TWO TOP UK LAW FIRMS JOIN FORCES TO
FIGHT FOR JUSTICE FOR THALIDOMIDE VICTIMS
Thalidomiders Legal Group
Advances in medical science have revealed there may be many more hitherto undiagnosed victims of the drug thalidomide. As a result, renowned personal injury experts Leigh Day & Co and Russell Jones & Walker (RJW) have joined forces to form the Thalidomiders Legal Group to pursue compensation claims on behalf of those people in the UK born with disabilities as a result of their mothers taking the drug, considered by many to be one of the biggest medical tragedies of modern times.
The direct result of many doctors not knowing the range of injuries that could be caused by thalidomide means many people may have been incorrectly diagnosed, according to The Thalidomiders Legal Group, headed by Fraser Whitehead of RJW and Martyn Day of Leigh Day, which is part of a global litigation action taking place that includes Australia, the U.S.A and Spain.
Those people whose injuries were caused by thalidomide may have missed out on compensation, often because their injuries were wrongly considered not caused by the drug. Medical science has evolved and developed since the time of thalidomide and it is now believed that it may well have caused a wider range of symptoms than was previously thought.
It is now over 50 years since thalidomide was launched, available without prescription, across Europe; it was sold in a number of countries across the world from 1957 until 1961 when it was withdrawn from the market after being found to be a cause of birth defects.
Original compensation deals were made in the 1970s and thalidomiders are entering late middle age: many find their physical condition deteriorating and whilst being a beneficiary of the Thalidomide Trust has proved a significant help, many have needs that are not being adequately met. Grünenthal, the German company that developed thalidomide, has never compensated UK thalidomiders.
Thalidomide is associated in the public mind with malformations of the arms and legs. It was the epidemic of a rare condition called phocomelia (seal limbs), which led doctors to investigate its cause and ultimately to prove it was thalidomide. But almost any part of the body can be affected, with defects involving the ears, the eyes, and the nerves of the face being particularly common.
However thalidomide also causes internal injuries including to the heart, kidneys, brain and nervous system, and many of these serious internal defects required ongoing treatment and in numerous cases led to death. Some defects could only be detected by tests years after birth; other thalidomide-related conditions only developed years after birth, such as problems with the spine and knees.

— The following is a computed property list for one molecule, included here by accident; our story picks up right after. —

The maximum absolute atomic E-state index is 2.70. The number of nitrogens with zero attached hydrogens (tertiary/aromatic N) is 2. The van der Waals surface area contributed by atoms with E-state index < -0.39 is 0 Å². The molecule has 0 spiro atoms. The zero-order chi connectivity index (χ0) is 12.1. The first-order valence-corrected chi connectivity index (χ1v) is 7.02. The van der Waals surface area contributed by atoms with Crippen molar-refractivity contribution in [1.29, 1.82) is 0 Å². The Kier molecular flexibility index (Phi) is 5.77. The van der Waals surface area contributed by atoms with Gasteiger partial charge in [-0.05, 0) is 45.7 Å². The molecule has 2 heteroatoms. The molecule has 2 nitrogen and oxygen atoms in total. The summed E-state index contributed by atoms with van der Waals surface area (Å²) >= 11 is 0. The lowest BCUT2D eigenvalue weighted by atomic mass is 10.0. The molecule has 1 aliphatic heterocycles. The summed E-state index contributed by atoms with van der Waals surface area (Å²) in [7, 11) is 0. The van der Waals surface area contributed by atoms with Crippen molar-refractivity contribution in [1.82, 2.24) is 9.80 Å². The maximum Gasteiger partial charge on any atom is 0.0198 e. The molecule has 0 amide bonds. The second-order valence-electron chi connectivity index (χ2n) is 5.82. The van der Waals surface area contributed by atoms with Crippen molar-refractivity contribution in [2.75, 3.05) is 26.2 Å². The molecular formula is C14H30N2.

Whitehead and Day said: “We believe the criteria applied until now for determining who is and who is not a thalidomider may be too narrow. For example, people born with only one affected limb or with unaffected thumbs have generally been excluded from compensation, but the epidemiological studies undertaken in the wake of the disaster upon which those criteria are based were inadequate.”
As well as known thalidomiders, it is also likely that there are many people in the UK with a variety of medical conditions currently not ascribed to thalidomide but who are, in effect, thalidomiders. Some thalidomide-related conditions for example were not present at birth but have only developed years later. All of these people may be entitled to compensation. The Thalidomiders Legal Group intends to take action on behalf of both sets of people.
“There have been recent advances in the science of how thalidomide works which show that existing criteria may be wrong,” said Whitehead and Day. “Thalidomide is now known to have a very wide range of effects. In particular, in recent years scientists have established that the key property of thalidomide that causes limb defects is the fact that it stops blood vessels growing (it is highly "anti-angiogenic"). This property can also explain why thalidomide can cause defects to almost any part of the body.
“Given thalidomide's wide range of effects, it could in principle cause almost any defect present at birth. Many such defects can also have other causes, such as genetics. But these days there are tests available for many of those. If the tests are clear and the mother took thalidomide, then the cause of the individual's condition is likely to have been thalidomide.”
As part of the programme of global litigation actions, the Thalidomiders Legal Group is also working closely with Peter Gordon, a well-known lawyer from Melbourne who is pursuing claims on behalf of a number of Australians.
Whitehead and Day added: “‘We have been working together for six months and we now know the evidence of negligence by Grünenthal and the Distillers Company (Biochemicals) Ltd (now Diageo) is overwhelming and the evidence that thalidomiders (recognised and unrecognised) have been inadequately compensated is undeniable. We see our job as doing our utmost to put that right.”
25 June 2011